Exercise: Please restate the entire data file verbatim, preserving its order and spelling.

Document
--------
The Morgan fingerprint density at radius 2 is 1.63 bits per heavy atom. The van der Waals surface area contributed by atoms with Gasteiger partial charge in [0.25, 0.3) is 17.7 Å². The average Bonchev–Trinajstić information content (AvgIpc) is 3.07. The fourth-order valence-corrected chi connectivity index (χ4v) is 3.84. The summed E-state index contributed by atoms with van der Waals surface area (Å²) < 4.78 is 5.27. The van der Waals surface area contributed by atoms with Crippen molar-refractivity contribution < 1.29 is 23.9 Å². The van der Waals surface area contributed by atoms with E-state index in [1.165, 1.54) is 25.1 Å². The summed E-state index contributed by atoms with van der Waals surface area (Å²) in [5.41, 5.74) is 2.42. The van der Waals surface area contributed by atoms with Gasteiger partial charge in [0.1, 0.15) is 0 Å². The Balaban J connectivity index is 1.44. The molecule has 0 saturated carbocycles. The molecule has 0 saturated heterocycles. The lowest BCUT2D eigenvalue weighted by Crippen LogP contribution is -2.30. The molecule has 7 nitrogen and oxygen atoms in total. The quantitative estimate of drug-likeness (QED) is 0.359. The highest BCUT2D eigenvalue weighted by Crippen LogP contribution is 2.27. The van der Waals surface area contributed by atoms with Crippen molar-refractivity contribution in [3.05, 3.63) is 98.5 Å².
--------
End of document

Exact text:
The Morgan fingerprint density at radius 2 is 1.63 bits per heavy atom. The van der Waals surface area contributed by atoms with Gasteiger partial charge in [0.25, 0.3) is 17.7 Å². The average Bonchev–Trinajstić information content (AvgIpc) is 3.07. The fourth-order valence-corrected chi connectivity index (χ4v) is 3.84. The summed E-state index contributed by atoms with van der Waals surface area (Å²) < 4.78 is 5.27. The van der Waals surface area contributed by atoms with Crippen molar-refractivity contribution < 1.29 is 23.9 Å². The van der Waals surface area contributed by atoms with E-state index in [1.165, 1.54) is 25.1 Å². The summed E-state index contributed by atoms with van der Waals surface area (Å²) in [5.41, 5.74) is 2.42. The van der Waals surface area contributed by atoms with Gasteiger partial charge in [0.1, 0.15) is 0 Å². The Balaban J connectivity index is 1.44. The molecule has 0 saturated carbocycles. The molecule has 0 saturated heterocycles. The lowest BCUT2D eigenvalue weighted by Crippen LogP contribution is -2.30. The molecule has 7 nitrogen and oxygen atoms in total. The quantitative estimate of drug-likeness (QED) is 0.359. The highest BCUT2D eigenvalue weighted by Crippen LogP contribution is 2.27. The van der Waals surface area contributed by atoms with Crippen molar-refractivity contribution in [3.05, 3.63) is 98.5 Å².